July 10, 2007 Possible new directions for the treatment of endometriosis, a painful condition associated with infertility that affects up to 15% of women of reproductive age, will be outlined in the presentation of two experimental studies at the 23rd annual conference of the European Society of Human Reproduction and Embryology (Tuesday July 3). Both concern targeting angiogenesis -- the formation of new blood vessels -- which is encourages endometriosis by providing a rich blood supply.
Dr. Edurne Novella-Maestre and colleagues from the Valencia Infertility Institute (IVI), Spain, studied Vascular Endometrial Growth Factor (VEGF), which is known to be particularly involved in the angiogenesis process and therefore in the development of endometriosis. They created an experimental model of endometriosis in nude mice in order to test whether dopamine agonists, much used in other infertility treatment such as the prevention of ovarian hyper-stimulation syndrome, could be a new strategy for inhibiting endometrial lesions. "We know that dopamine agonists are a safe treatment, and that they have been used for many years in order to stop breastfeeding, for example, without any major side effects", says Dr. Novella-Maestre, "so we decided to see what effect they would have on the experimental mice."
The scientists found that the blood vessel formation in the lesions was significantly decreased. "The percentage of new blood vessels in the two treatment groups was reduced in comparison to the control group, and we also found that the percentage of old blood vessels in these groups were higher", says Dr. Novella-Maestre. "The total number of the blood vessels was not dissimilar in the treatment and control groups, but the ratio of new/old blood vessels, the numbers of cells growing in the endometrial area, and the area lesions were totally different, suggesting that there was inhibition of blood vessel replacement in the treatment group."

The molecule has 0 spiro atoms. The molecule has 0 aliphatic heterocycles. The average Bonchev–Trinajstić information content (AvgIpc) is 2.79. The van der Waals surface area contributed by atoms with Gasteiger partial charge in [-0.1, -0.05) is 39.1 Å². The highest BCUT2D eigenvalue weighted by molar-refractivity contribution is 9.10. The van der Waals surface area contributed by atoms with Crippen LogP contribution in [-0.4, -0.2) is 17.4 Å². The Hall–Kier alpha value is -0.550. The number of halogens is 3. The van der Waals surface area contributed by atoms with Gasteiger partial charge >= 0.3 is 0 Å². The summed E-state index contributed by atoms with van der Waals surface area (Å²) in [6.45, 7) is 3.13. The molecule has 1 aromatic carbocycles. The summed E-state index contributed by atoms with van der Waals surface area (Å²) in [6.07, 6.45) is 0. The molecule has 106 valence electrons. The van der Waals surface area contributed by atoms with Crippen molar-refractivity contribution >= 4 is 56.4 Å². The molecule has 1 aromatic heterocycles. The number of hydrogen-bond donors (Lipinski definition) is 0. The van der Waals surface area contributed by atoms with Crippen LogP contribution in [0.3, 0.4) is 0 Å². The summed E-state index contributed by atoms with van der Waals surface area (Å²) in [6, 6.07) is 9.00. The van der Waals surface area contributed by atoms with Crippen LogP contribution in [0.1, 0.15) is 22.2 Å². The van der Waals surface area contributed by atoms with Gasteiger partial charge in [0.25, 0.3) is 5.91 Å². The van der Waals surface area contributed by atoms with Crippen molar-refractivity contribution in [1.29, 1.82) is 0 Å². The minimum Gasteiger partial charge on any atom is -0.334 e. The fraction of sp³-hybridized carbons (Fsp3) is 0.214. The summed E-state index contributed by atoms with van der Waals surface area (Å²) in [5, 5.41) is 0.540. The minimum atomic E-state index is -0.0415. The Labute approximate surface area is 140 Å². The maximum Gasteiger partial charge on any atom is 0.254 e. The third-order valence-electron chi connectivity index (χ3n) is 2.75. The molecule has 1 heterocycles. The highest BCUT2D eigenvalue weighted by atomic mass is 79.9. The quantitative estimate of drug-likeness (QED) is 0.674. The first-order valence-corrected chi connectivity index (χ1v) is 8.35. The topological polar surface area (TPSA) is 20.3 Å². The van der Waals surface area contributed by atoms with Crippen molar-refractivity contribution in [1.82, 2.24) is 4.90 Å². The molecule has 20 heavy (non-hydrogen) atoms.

The team now intends to follow up the work in humans. "Our initial experiments have confirmed the presence of the dopamine receptor in human endometriosis, and therefore we believe that treatment with dopamine agonists will have the same effect on humans as it does on mice", she says. "This is encouraging, since current therapies are still associated with a high recurrence rate, and many of them can only be used for a limited time due to unacceptable side effects and/or osteoporosis. For women with pain, surgery can provide a temporary relief, although symptoms recur in up to 75% of women within two years. A long-term, safe, and non-invasive solution is badly needed."
An additional advantage of such a treatment, say the scientists, is that it is likely that women with endometriosis also have an increased risk of various cancers. The simultaneous occurrence of endometriosis with ovarian cancer, for example, suggests that endometriosis constituents may transfer into tumour cells. "If we are able to inhibit angiogenesis in the ectopic human endometrium with a dopamine agonist", says Dr. Novella-Maestre, "we may be able to decrease the cancer risk for these patients."
In another presentation to the conference, Dr. Ofer Fainaru, from Harvard Medical School and Children's Hospital Boston, in Boston, Mass., USA, will announce that his team has found that dendritic cells -- highly specialised immune cells -- support angiogenesis by enhancing blood vessel growth. Using a mouse model of endometriosis, they found that these cells incorporate into the endometriosis lesions and enhance their growth. "We also found that these cells have a similar effect on intra-abdominal tumours", he said.
"We therefore believe that targeting dendritic cells may prove to be a promising strategy for treating conditions dependent on angiogenesis, such as endometriosis and cancer," says Dr. Fainaru. "Our next step will be to look for specific dendritic cell inhibitors that could have the potential to decrease angiogenesis in these conditions."
The team hopes that in the future it may be able to develop cell-specific therapy for angiogenesis-dependent diseases that will be more effective and less toxic than current treatments.
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